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Mitt Romney on the presidential race, Iraq/Iran, education

Monday, January 15, 2007
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HH: Joined now by former Massachusetts governor and possible presidential candidate, Mitt Romney. Governor Romney, welcome back. Happy New Year to you.

MR: Thank you, Hugh. Happy New Year to you as well.

HH: Thank you. It’s Martin Luther King Day, the national holiday we honor the great civil rights leader. And I thought I’d ask you, because you’re seeking the presidency, or exploring it, your dad was a great champion of civil rights in Michigan, but a lot of people have written off the potential for the Republican Party to get much above 10% among black Americans. Are you in that camp?

MR: You know, near term, I think it’s very difficult for us to regain substantial support among the African-American community. Longer term, I think we’re in a much better position, and the reason I say that is, that at least in my view, the civil rights issue of our time is the failure of inner-city schools to prepare kids for the jobs of tomorrow. And that really puts African-American families at odds with the teachers’ union. And the teachers’ union, of course, dominates the Democratic Party in some ways, and I think it’s going to create a schism which the Republican Party can take advantage of, and show African-American families that we are committed to improving the schools for their kids, and the Democratic Party can’t do that. So I’m hopeful we’ll be able to make some real inroads over time.

HH: Now you grew up in a racially divisive…divided Detroit. You’ve governed Boston, one of the historically divided cities, though not so much in recent years. What’s happened in the inner city, especially among the community of African-Americans attending Church regularly, that dispose them to coming over to our side on social issues? Anything?

MR: Well, the big issue in our state, of course, was the decision by the supreme judicial court to say that marriage between people of the same gender is required under our Constitution. That would come as a surprise to John Adams, the person who wrote it. But that being said, the African-American Churches, by and large, oppose the idea of same sex marriage. And I’ve spoken with leaders of those Churches, pastors who feel that it’s critical in the African-American community, particularly in the inner cities, to have fathers and mothers get married, and to have kids raised in homes with a mom and a dad. And anything which detracts from the formation of a family with a mom and a dad, they oppose. So on that particular social issue, which really has emerged in this country, particularly given the ballot initiatives in the recent couple of elections, has emerged as a major social issue. I think this is one where the African-American community lines up more with Republican than with Democrats.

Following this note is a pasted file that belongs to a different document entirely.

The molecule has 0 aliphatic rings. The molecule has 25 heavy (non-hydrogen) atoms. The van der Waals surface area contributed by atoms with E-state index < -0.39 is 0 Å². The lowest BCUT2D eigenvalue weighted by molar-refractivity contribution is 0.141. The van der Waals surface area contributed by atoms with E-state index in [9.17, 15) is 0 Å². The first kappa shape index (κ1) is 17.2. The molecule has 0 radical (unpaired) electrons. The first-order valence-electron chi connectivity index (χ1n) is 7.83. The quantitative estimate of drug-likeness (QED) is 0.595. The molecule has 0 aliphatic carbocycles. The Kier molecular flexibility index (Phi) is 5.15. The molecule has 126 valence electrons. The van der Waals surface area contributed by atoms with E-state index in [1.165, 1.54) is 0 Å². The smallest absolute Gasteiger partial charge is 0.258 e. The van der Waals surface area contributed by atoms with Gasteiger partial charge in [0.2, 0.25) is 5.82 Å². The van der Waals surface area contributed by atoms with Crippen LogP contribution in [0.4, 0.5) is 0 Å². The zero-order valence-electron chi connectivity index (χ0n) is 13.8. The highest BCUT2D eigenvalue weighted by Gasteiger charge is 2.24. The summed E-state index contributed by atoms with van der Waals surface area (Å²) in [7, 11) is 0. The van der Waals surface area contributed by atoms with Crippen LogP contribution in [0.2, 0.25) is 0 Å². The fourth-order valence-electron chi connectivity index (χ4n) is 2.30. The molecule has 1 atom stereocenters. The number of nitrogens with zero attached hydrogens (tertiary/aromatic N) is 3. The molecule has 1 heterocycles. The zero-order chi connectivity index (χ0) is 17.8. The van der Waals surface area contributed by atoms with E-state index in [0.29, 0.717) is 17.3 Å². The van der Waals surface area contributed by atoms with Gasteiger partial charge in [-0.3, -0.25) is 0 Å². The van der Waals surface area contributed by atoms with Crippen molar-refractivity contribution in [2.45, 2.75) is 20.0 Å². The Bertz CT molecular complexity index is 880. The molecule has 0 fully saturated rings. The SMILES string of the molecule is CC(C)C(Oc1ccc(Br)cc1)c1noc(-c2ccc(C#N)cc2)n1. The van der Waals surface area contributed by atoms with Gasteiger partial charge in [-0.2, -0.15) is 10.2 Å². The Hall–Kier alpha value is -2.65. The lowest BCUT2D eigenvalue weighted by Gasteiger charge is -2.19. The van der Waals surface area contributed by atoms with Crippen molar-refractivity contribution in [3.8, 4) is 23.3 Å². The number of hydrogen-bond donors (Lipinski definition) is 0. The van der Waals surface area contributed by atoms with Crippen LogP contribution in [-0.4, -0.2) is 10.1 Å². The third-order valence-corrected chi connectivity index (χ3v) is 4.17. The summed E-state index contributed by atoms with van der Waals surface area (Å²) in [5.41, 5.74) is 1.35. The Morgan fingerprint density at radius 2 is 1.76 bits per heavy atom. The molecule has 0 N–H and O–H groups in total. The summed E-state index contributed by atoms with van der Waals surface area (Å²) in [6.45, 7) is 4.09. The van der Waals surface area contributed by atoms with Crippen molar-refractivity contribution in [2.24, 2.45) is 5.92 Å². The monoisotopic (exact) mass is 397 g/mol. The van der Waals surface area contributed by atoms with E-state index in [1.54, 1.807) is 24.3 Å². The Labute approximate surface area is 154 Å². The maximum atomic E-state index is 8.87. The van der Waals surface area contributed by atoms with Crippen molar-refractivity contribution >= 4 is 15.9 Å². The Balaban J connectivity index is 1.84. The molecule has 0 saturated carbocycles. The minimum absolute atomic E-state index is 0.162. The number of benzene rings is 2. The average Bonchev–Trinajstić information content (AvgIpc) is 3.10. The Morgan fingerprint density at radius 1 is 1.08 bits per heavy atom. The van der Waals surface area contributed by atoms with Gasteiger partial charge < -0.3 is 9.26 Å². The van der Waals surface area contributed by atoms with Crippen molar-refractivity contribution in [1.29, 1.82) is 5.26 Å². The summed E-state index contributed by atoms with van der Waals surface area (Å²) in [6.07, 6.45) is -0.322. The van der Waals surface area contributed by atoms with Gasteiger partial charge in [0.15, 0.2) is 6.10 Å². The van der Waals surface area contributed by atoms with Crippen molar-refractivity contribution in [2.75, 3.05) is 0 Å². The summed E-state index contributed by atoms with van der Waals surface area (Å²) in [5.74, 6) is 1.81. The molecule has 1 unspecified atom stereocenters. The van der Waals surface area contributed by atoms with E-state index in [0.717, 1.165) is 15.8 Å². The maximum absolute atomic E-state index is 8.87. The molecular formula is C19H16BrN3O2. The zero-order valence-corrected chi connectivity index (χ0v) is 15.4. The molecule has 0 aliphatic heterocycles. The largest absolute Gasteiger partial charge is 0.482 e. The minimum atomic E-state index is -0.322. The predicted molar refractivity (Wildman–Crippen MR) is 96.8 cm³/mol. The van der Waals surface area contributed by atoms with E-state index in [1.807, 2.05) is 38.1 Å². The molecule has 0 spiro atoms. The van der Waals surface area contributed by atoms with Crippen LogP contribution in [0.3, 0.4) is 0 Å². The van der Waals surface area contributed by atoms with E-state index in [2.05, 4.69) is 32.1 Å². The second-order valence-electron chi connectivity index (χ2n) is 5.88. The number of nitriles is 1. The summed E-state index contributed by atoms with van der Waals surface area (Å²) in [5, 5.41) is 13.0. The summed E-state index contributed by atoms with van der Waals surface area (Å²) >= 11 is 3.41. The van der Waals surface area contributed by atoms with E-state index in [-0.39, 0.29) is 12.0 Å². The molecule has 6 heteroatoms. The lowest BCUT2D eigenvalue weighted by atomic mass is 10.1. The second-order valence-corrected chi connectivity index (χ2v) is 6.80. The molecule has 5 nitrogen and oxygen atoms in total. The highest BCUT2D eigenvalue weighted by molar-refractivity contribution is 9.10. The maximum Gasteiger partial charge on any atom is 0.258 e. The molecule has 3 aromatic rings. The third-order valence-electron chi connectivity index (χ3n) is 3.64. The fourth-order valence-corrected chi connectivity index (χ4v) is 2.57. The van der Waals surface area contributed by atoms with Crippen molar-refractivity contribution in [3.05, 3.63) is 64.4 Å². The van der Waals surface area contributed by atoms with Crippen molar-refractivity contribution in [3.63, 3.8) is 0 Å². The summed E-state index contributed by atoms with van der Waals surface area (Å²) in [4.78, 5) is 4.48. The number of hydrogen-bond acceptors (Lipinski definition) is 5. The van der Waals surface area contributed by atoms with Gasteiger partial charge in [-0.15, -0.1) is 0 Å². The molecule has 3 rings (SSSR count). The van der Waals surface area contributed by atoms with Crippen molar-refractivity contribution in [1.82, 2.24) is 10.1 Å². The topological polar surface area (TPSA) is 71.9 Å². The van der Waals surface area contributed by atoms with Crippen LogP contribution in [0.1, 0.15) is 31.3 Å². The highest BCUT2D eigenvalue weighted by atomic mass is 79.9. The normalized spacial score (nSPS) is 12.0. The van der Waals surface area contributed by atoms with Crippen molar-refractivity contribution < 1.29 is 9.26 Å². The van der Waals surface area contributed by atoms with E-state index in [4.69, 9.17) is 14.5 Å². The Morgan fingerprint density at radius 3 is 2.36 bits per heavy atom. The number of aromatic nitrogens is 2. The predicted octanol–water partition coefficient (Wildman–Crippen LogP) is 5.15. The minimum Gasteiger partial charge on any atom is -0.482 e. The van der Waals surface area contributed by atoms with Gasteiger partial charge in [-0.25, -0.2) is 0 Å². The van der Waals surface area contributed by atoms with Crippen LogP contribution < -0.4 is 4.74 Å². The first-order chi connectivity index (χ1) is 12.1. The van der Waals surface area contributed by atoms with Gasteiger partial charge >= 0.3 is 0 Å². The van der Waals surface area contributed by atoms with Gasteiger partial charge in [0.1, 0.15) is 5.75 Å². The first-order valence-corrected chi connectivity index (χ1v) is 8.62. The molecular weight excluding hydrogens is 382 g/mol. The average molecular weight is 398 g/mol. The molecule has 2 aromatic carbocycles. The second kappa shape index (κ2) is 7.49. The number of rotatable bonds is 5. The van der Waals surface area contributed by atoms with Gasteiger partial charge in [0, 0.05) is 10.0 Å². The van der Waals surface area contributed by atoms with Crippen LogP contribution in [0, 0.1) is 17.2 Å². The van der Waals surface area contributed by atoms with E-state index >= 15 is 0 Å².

HH: Now Governor Romney, you launched the exploratory committee last week, and you had a one-day fundraise a week ago today. I believe the final total was over $7 million in cash and pledges. Has that momentum continued? Have I got my numbers right?

MR: You’ve got your numbers just about right. We had a remarkable first day, and we’re not raising that every day, of course. That was the first fundraising event. We haven’t had one since, but we will have other events as time goes on. This was a new approach to fundraising, which is that we…instead of going around the country and having big parties, and asking people to write checks, which is of course very expensive and very time consuming, we instead had some of my key supporters come here from all over the country, they got on the phones, we had about 400 people who got on phones, and connected to internet, where they could see people’s names and addresses and so forth. They called friends, and asked them to make contributions, and people made contributions with credit cards right over the internet. And so we collected the majority of that money on the spot, and at the same time, did it in a very cost effective way. It was a new advance in fundraising in the political world.

HH: Since then, at www.mittromney.com, you’ve got an online contribution effort. How’s traffic been to your website, which is pretty far advanced over others of that sort? And are people contributing in small numbers, in small donations over the internet?